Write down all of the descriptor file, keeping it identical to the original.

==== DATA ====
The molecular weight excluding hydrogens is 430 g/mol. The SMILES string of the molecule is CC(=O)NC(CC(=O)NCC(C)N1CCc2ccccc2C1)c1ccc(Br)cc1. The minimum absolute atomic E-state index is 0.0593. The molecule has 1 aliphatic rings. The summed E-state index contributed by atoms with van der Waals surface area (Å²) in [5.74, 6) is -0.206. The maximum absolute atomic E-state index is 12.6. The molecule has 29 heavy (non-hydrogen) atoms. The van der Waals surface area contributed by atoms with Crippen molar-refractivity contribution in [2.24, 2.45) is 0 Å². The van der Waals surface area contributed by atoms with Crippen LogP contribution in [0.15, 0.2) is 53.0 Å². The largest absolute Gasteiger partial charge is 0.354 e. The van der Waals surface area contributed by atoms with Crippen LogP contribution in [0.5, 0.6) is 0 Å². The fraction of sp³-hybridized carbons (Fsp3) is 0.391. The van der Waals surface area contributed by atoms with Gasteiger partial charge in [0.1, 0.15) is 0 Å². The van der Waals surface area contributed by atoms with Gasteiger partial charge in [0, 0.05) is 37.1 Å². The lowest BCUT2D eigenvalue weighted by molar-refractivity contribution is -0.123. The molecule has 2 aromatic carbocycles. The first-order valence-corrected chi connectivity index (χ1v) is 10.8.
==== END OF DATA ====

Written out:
The molecular weight excluding hydrogens is 430 g/mol. The SMILES string of the molecule is CC(=O)NC(CC(=O)NCC(C)N1CCc2ccccc2C1)c1ccc(Br)cc1. The minimum absolute atomic E-state index is 0.0593. The molecule has 1 aliphatic rings. The summed E-state index contributed by atoms with van der Waals surface area (Å²) in [5.74, 6) is -0.206. The maximum absolute atomic E-state index is 12.6. The molecule has 29 heavy (non-hydrogen) atoms. The van der Waals surface area contributed by atoms with Crippen molar-refractivity contribution in [2.24, 2.45) is 0 Å². The van der Waals surface area contributed by atoms with Crippen LogP contribution in [0.15, 0.2) is 53.0 Å². The largest absolute Gasteiger partial charge is 0.354 e. The van der Waals surface area contributed by atoms with Crippen LogP contribution in [0.5, 0.6) is 0 Å². The fraction of sp³-hybridized carbons (Fsp3) is 0.391. The van der Waals surface area contributed by atoms with Gasteiger partial charge in [0.1, 0.15) is 0 Å². The van der Waals surface area contributed by atoms with Gasteiger partial charge in [0, 0.05) is 37.1 Å². The lowest BCUT2D eigenvalue weighted by molar-refractivity contribution is -0.123. The molecule has 2 aromatic carbocycles. The first-order valence-corrected chi connectivity index (χ1v) is 10.8.